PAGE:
In 1985, Neil Postman wrote in fun to die for, “Our politics, our religion, our current affairs, our athletics, our education and our commerce have been turned into sympathetic adjuncts to show business, largely without protest or even much popular attention. The result is that we are a people about to have fun to death. In 1993, Zbigniew Brzezinski, former national security adviser to US President Jimmy Carter, said that television had “become an important element in the formation of the [U. S.] national culture and its fundamental beliefs”, that it “has had a particularly important effect in disrupting the generational continuity in the transfer of traditions and values”, and that it has contributed to producing “a mass culture, animated by profiteers who exploit the thirst for vulgarity, pornography, and even barbarism. In 2005, Postman’s son Andrew noted that entertainment had expanded significantly, including the Internet, cell phones, and iPods. In 2018, the broadening continued, and historian Jill Lapore wrote that “blogging, posting, and tweeting, artifacts of a new culture of narcissism,” have become commonplace. Social media “has exacerbated the political isolation of ordinary Americans while reinforcing polarization both left and right. . . . The ties to the timeless truths that held the nation together faded in favor of an ethereal invisibility.

How fitting when in 2016 we elect a TV celebrity (on The apprentice), which, according to historian Niall Ferguson, “embodies the spirit of our time. His tweets – hasty, rude and littered with errors – are just one symptom of a more general decline in civility that social media has encouraged.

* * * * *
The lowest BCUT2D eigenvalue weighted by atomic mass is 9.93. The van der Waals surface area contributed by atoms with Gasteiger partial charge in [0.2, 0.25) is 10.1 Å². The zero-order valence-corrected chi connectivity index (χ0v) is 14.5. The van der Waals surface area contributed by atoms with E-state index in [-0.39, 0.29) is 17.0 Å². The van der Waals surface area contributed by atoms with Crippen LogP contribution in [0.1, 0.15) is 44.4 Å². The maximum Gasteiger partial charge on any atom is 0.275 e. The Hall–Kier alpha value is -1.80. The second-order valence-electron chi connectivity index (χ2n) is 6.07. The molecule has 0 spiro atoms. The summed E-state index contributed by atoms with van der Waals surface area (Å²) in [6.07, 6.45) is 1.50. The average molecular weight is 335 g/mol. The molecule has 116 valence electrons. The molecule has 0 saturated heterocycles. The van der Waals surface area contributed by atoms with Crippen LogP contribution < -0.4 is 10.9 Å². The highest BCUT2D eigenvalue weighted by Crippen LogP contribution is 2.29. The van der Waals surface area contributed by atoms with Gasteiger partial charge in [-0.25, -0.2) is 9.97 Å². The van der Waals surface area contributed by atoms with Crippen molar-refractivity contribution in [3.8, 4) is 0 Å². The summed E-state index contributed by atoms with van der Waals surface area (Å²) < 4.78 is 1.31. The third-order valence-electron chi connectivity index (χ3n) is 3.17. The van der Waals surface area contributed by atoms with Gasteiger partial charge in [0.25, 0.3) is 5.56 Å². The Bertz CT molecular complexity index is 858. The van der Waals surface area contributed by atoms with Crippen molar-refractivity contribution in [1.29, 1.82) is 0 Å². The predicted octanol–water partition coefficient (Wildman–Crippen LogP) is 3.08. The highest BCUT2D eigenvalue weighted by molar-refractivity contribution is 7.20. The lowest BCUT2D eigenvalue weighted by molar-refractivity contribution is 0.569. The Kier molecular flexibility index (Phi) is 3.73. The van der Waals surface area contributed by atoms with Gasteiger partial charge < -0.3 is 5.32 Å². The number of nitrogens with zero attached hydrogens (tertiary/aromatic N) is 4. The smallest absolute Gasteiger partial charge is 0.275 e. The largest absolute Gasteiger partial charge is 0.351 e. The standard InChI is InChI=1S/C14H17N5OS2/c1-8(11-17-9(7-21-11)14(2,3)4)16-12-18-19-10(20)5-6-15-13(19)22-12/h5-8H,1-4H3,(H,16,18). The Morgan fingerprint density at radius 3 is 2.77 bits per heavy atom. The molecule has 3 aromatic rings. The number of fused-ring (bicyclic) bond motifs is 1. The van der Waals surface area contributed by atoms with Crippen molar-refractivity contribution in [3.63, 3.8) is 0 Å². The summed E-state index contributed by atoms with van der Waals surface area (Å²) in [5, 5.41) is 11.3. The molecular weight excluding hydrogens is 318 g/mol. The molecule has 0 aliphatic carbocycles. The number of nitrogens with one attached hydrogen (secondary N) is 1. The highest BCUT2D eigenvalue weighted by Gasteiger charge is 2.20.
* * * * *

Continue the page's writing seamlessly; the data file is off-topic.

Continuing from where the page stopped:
If Trump tells us something ugly about ourselves, what does that have to do with the current state of the humanities? In a 2018 essay, “Why Trump’s Crassness Matters,” I noted that “Trump’s rudeness and lack of aesthetic appreciation reinforces an unfortunate tendency in our national character — to undervalue beauty.” The Frenchman Alexis de Tocqueville noted this already at the beginning of the 19th century, noting that we tend to “cultivate the arts which serve to make life easy, in preference to those whose object is to adorn it. . . . [We] will usually prefer the useful to the beautiful, and . . . . will demand that the beautiful be useful.

At times, some of our leaders have demonstrated an appreciation for beauty. Historian Douglas Brinkley has written long books about our two Presidents Roosevelt’s appreciation of the beauties of nature, and John Kennedy once said, “I look forward to an America that will not be afraid of grace and beauty, which will protect the beauty of our nature. environment, which will preserve the grand old American homes, plazas and parks of our national past, and which will build beautiful and balanced cities for our future.

Sadly, however, Donald Trump’s philistinism and lack of respect for our environment is all too common, as is lack of aesthetic appreciation – note his constant budget proposals to kill the National Endowments for the Arts and Humanities. Doesn’t the fact that fewer college students choose history courses and other humanities and arts reflect some of the same reasons we elected our liar-in-chief Donald Trump? We overvalue such things as making money, “getting ahead”, glitz and celebrity status and undervalue what the humanities and the arts emphasize on beauty, truth and goodness.

A month after Trump was elected, I wrote that he reflected the “ugly side of American life.” A comparison that didn’t occur to me then, but does occur to me now, is that our culture resembles the popular understanding of a Robert Louis Stevenson character – Dr. Jekyll and his alternate personality, Mr. Hyde. Trump is the evil Mr. Hyde of our national personality. We also have a good side of Dr. Jekyll represented by individuals such as Carl Sandburg, Dorothy Day, and Martin Luther King, Jr. Like the Jekyll/Hyde multiple personality, both sides fight for our souls.